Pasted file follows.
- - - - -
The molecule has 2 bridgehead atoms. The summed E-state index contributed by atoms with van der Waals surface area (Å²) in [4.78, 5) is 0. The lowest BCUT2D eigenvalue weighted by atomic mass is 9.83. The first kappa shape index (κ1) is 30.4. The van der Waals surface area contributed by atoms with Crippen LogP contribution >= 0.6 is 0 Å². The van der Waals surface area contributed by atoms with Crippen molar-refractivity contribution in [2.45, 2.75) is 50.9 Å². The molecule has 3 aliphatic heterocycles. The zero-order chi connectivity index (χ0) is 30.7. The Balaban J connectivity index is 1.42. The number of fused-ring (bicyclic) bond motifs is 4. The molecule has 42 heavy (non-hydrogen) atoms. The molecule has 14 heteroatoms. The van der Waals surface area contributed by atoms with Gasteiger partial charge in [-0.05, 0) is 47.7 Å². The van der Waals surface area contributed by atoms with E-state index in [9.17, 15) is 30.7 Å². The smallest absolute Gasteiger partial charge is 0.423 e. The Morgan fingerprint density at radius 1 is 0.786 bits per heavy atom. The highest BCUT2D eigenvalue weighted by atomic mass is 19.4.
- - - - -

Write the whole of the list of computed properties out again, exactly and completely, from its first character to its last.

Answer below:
The molecule has 2 bridgehead atoms. The summed E-state index contributed by atoms with van der Waals surface area (Å²) in [4.78, 5) is 0. The lowest BCUT2D eigenvalue weighted by atomic mass is 9.83. The first kappa shape index (κ1) is 30.4. The van der Waals surface area contributed by atoms with Crippen LogP contribution >= 0.6 is 0 Å². The van der Waals surface area contributed by atoms with Crippen molar-refractivity contribution in [2.45, 2.75) is 50.9 Å². The molecule has 3 aliphatic heterocycles. The zero-order chi connectivity index (χ0) is 30.7. The Balaban J connectivity index is 1.42. The number of fused-ring (bicyclic) bond motifs is 4. The molecule has 42 heavy (non-hydrogen) atoms. The molecule has 14 heteroatoms. The van der Waals surface area contributed by atoms with Gasteiger partial charge in [-0.05, 0) is 47.7 Å². The van der Waals surface area contributed by atoms with E-state index in [9.17, 15) is 30.7 Å². The smallest absolute Gasteiger partial charge is 0.423 e. The Morgan fingerprint density at radius 1 is 0.786 bits per heavy atom. The highest BCUT2D eigenvalue weighted by atomic mass is 19.4.